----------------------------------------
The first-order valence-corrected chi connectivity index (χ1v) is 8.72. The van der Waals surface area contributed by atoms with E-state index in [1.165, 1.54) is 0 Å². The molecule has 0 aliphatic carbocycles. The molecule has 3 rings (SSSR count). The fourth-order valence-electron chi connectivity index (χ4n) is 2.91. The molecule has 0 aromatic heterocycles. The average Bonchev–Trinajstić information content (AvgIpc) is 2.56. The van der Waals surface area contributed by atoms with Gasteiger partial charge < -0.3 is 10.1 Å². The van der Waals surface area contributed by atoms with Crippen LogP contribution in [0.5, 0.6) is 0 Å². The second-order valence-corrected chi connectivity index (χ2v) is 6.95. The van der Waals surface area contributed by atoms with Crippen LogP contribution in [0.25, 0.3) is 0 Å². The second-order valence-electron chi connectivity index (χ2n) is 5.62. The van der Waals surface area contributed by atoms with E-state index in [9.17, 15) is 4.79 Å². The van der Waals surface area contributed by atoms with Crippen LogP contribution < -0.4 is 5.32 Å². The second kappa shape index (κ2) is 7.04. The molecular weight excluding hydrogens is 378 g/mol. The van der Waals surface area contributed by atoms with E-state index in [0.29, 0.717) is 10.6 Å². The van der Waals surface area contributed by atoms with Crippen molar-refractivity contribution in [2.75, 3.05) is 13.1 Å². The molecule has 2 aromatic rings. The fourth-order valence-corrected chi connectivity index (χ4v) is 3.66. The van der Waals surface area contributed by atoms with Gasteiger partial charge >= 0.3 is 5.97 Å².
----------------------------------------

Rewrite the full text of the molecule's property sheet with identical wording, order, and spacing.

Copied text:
The first-order valence-corrected chi connectivity index (χ1v) is 8.72. The van der Waals surface area contributed by atoms with E-state index in [1.165, 1.54) is 0 Å². The molecule has 0 aliphatic carbocycles. The molecule has 3 rings (SSSR count). The fourth-order valence-electron chi connectivity index (χ4n) is 2.91. The molecule has 0 aromatic heterocycles. The average Bonchev–Trinajstić information content (AvgIpc) is 2.56. The van der Waals surface area contributed by atoms with Gasteiger partial charge < -0.3 is 10.1 Å². The van der Waals surface area contributed by atoms with Crippen LogP contribution in [0.5, 0.6) is 0 Å². The second-order valence-corrected chi connectivity index (χ2v) is 6.95. The van der Waals surface area contributed by atoms with Crippen LogP contribution in [0.25, 0.3) is 0 Å². The second-order valence-electron chi connectivity index (χ2n) is 5.62. The van der Waals surface area contributed by atoms with E-state index in [9.17, 15) is 4.79 Å². The van der Waals surface area contributed by atoms with Crippen LogP contribution < -0.4 is 5.32 Å². The second kappa shape index (κ2) is 7.04. The molecular weight excluding hydrogens is 378 g/mol. The van der Waals surface area contributed by atoms with E-state index in [0.29, 0.717) is 10.6 Å². The van der Waals surface area contributed by atoms with Crippen molar-refractivity contribution in [2.75, 3.05) is 13.1 Å². The molecule has 2 aromatic rings. The fourth-order valence-corrected chi connectivity index (χ4v) is 3.66. The van der Waals surface area contributed by atoms with Gasteiger partial charge >= 0.3 is 5.97 Å².